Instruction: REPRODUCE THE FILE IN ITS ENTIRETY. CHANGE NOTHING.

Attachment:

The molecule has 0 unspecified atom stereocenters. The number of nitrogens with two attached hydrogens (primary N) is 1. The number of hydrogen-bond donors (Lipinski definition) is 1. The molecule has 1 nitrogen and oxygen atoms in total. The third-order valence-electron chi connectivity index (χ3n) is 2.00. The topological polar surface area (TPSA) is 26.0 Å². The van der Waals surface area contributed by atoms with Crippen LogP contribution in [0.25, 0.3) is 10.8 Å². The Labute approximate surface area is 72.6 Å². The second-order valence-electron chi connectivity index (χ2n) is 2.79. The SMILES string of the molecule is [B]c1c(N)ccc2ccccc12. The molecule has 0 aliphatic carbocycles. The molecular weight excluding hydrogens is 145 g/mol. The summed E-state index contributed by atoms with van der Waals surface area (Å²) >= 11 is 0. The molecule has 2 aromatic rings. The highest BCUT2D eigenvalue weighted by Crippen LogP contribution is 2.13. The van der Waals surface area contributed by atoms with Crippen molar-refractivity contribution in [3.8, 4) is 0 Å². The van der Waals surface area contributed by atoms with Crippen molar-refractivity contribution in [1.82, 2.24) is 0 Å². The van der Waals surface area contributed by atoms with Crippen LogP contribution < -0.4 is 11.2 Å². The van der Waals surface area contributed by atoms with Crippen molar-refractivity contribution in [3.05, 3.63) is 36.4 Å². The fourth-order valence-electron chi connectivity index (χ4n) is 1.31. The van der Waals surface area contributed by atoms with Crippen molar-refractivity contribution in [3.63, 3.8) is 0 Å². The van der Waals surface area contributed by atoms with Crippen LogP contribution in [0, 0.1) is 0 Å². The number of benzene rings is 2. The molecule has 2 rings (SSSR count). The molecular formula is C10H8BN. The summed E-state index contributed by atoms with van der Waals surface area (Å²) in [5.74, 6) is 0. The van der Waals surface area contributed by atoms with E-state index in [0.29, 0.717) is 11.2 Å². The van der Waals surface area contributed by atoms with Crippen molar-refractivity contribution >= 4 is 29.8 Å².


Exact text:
The molecule has 0 unspecified atom stereocenters. The number of nitrogens with two attached hydrogens (primary N) is 1. The number of hydrogen-bond donors (Lipinski definition) is 1. The molecule has 1 nitrogen and oxygen atoms in total. The third-order valence-electron chi connectivity index (χ3n) is 2.00. The topological polar surface area (TPSA) is 26.0 Å². The van der Waals surface area contributed by atoms with Crippen LogP contribution in [0.25, 0.3) is 10.8 Å². The Labute approximate surface area is 72.6 Å². The second-order valence-electron chi connectivity index (χ2n) is 2.79. The SMILES string of the molecule is [B]c1c(N)ccc2ccccc12. The molecule has 0 aliphatic carbocycles. The molecular weight excluding hydrogens is 145 g/mol. The summed E-state index contributed by atoms with van der Waals surface area (Å²) >= 11 is 0. The molecule has 2 aromatic rings. The highest BCUT2D eigenvalue weighted by Crippen LogP contribution is 2.13. The van der Waals surface area contributed by atoms with Crippen molar-refractivity contribution in [3.8, 4) is 0 Å². The van der Waals surface area contributed by atoms with Crippen molar-refractivity contribution in [1.82, 2.24) is 0 Å². The van der Waals surface area contributed by atoms with Crippen LogP contribution < -0.4 is 11.2 Å². The van der Waals surface area contributed by atoms with Crippen molar-refractivity contribution in [3.05, 3.63) is 36.4 Å². The fourth-order valence-electron chi connectivity index (χ4n) is 1.31. The van der Waals surface area contributed by atoms with Crippen molar-refractivity contribution in [3.63, 3.8) is 0 Å². The van der Waals surface area contributed by atoms with Crippen LogP contribution in [0, 0.1) is 0 Å². The number of benzene rings is 2. The molecule has 2 rings (SSSR count). The molecular formula is C10H8BN. The summed E-state index contributed by atoms with van der Waals surface area (Å²) in [5.74, 6) is 0. The van der Waals surface area contributed by atoms with E-state index in [0.29, 0.717) is 11.2 Å². The van der Waals surface area contributed by atoms with Crippen molar-refractivity contribution >= 4 is 29.8 Å².